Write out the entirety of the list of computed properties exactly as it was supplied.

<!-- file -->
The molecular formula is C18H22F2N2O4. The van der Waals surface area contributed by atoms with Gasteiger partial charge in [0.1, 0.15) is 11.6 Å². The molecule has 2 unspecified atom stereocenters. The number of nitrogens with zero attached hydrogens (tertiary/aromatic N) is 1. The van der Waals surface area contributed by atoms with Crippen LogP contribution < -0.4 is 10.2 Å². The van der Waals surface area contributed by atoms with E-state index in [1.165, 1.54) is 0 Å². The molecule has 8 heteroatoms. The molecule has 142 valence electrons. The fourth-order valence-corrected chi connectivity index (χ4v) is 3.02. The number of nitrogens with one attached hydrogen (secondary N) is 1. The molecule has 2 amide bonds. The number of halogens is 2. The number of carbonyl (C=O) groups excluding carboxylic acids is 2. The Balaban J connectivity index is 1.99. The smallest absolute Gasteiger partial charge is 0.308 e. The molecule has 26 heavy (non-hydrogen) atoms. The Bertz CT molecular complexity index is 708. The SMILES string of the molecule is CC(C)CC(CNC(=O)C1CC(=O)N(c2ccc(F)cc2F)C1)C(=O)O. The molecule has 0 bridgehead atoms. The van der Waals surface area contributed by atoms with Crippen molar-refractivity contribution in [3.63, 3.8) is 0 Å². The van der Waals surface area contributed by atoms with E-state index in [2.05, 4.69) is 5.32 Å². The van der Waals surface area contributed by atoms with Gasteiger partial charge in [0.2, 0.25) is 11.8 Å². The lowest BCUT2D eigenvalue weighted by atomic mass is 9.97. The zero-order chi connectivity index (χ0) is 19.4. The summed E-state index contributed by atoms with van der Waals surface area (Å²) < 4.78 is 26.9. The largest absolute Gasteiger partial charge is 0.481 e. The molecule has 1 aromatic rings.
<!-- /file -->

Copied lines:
The molecular formula is C18H22F2N2O4. The van der Waals surface area contributed by atoms with Gasteiger partial charge in [0.1, 0.15) is 11.6 Å². The molecule has 2 unspecified atom stereocenters. The number of nitrogens with zero attached hydrogens (tertiary/aromatic N) is 1. The van der Waals surface area contributed by atoms with Crippen LogP contribution < -0.4 is 10.2 Å². The van der Waals surface area contributed by atoms with E-state index in [1.165, 1.54) is 0 Å². The molecule has 8 heteroatoms. The molecule has 142 valence electrons. The fourth-order valence-corrected chi connectivity index (χ4v) is 3.02. The number of nitrogens with one attached hydrogen (secondary N) is 1. The molecule has 2 amide bonds. The number of halogens is 2. The number of carbonyl (C=O) groups excluding carboxylic acids is 2. The Balaban J connectivity index is 1.99. The smallest absolute Gasteiger partial charge is 0.308 e. The molecule has 26 heavy (non-hydrogen) atoms. The Bertz CT molecular complexity index is 708. The SMILES string of the molecule is CC(C)CC(CNC(=O)C1CC(=O)N(c2ccc(F)cc2F)C1)C(=O)O. The molecule has 0 bridgehead atoms. The van der Waals surface area contributed by atoms with Crippen molar-refractivity contribution in [3.63, 3.8) is 0 Å². The van der Waals surface area contributed by atoms with E-state index in [2.05, 4.69) is 5.32 Å². The van der Waals surface area contributed by atoms with Gasteiger partial charge in [0.2, 0.25) is 11.8 Å². The lowest BCUT2D eigenvalue weighted by atomic mass is 9.97. The zero-order chi connectivity index (χ0) is 19.4. The summed E-state index contributed by atoms with van der Waals surface area (Å²) < 4.78 is 26.9. The largest absolute Gasteiger partial charge is 0.481 e. The molecule has 1 aromatic rings.